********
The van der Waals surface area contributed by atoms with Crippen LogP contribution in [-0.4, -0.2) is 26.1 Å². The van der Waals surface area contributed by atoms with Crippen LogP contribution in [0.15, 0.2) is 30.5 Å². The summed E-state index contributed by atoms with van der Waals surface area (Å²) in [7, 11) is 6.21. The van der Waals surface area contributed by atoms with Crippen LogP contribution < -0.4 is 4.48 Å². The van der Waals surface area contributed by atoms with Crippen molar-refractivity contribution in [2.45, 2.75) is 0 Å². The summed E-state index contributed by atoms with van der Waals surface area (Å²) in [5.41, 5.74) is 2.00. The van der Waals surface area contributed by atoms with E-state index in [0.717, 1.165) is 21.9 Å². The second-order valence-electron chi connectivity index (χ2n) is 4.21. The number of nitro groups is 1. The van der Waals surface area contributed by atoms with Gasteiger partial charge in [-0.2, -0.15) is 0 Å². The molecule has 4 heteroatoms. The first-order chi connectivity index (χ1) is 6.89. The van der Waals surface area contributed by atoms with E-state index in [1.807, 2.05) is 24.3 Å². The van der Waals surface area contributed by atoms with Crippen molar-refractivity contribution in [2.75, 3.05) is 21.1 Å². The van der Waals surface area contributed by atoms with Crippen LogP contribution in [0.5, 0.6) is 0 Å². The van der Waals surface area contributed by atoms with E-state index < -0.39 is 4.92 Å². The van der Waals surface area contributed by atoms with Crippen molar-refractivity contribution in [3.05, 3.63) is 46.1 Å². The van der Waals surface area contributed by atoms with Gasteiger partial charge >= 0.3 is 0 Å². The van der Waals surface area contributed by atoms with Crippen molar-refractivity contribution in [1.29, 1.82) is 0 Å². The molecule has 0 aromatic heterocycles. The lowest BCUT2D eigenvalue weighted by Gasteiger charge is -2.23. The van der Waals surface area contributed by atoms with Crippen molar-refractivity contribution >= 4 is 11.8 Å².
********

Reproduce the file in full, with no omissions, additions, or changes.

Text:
The van der Waals surface area contributed by atoms with Crippen LogP contribution in [-0.4, -0.2) is 26.1 Å². The van der Waals surface area contributed by atoms with Crippen LogP contribution in [0.15, 0.2) is 30.5 Å². The summed E-state index contributed by atoms with van der Waals surface area (Å²) in [7, 11) is 6.21. The van der Waals surface area contributed by atoms with Crippen LogP contribution < -0.4 is 4.48 Å². The van der Waals surface area contributed by atoms with Crippen molar-refractivity contribution in [2.45, 2.75) is 0 Å². The summed E-state index contributed by atoms with van der Waals surface area (Å²) in [5.41, 5.74) is 2.00. The van der Waals surface area contributed by atoms with E-state index in [0.717, 1.165) is 21.9 Å². The second-order valence-electron chi connectivity index (χ2n) is 4.21. The number of nitro groups is 1. The van der Waals surface area contributed by atoms with Gasteiger partial charge in [-0.2, -0.15) is 0 Å². The molecule has 4 heteroatoms. The first-order chi connectivity index (χ1) is 6.89. The van der Waals surface area contributed by atoms with E-state index in [1.807, 2.05) is 24.3 Å². The van der Waals surface area contributed by atoms with Crippen molar-refractivity contribution in [2.75, 3.05) is 21.1 Å². The van der Waals surface area contributed by atoms with Crippen LogP contribution in [0.5, 0.6) is 0 Å². The van der Waals surface area contributed by atoms with E-state index < -0.39 is 4.92 Å². The van der Waals surface area contributed by atoms with Crippen molar-refractivity contribution in [3.05, 3.63) is 46.1 Å². The van der Waals surface area contributed by atoms with Gasteiger partial charge >= 0.3 is 0 Å². The van der Waals surface area contributed by atoms with Crippen molar-refractivity contribution in [1.29, 1.82) is 0 Å². The molecule has 0 aromatic heterocycles. The lowest BCUT2D eigenvalue weighted by Gasteiger charge is -2.23. The van der Waals surface area contributed by atoms with Crippen molar-refractivity contribution >= 4 is 11.8 Å².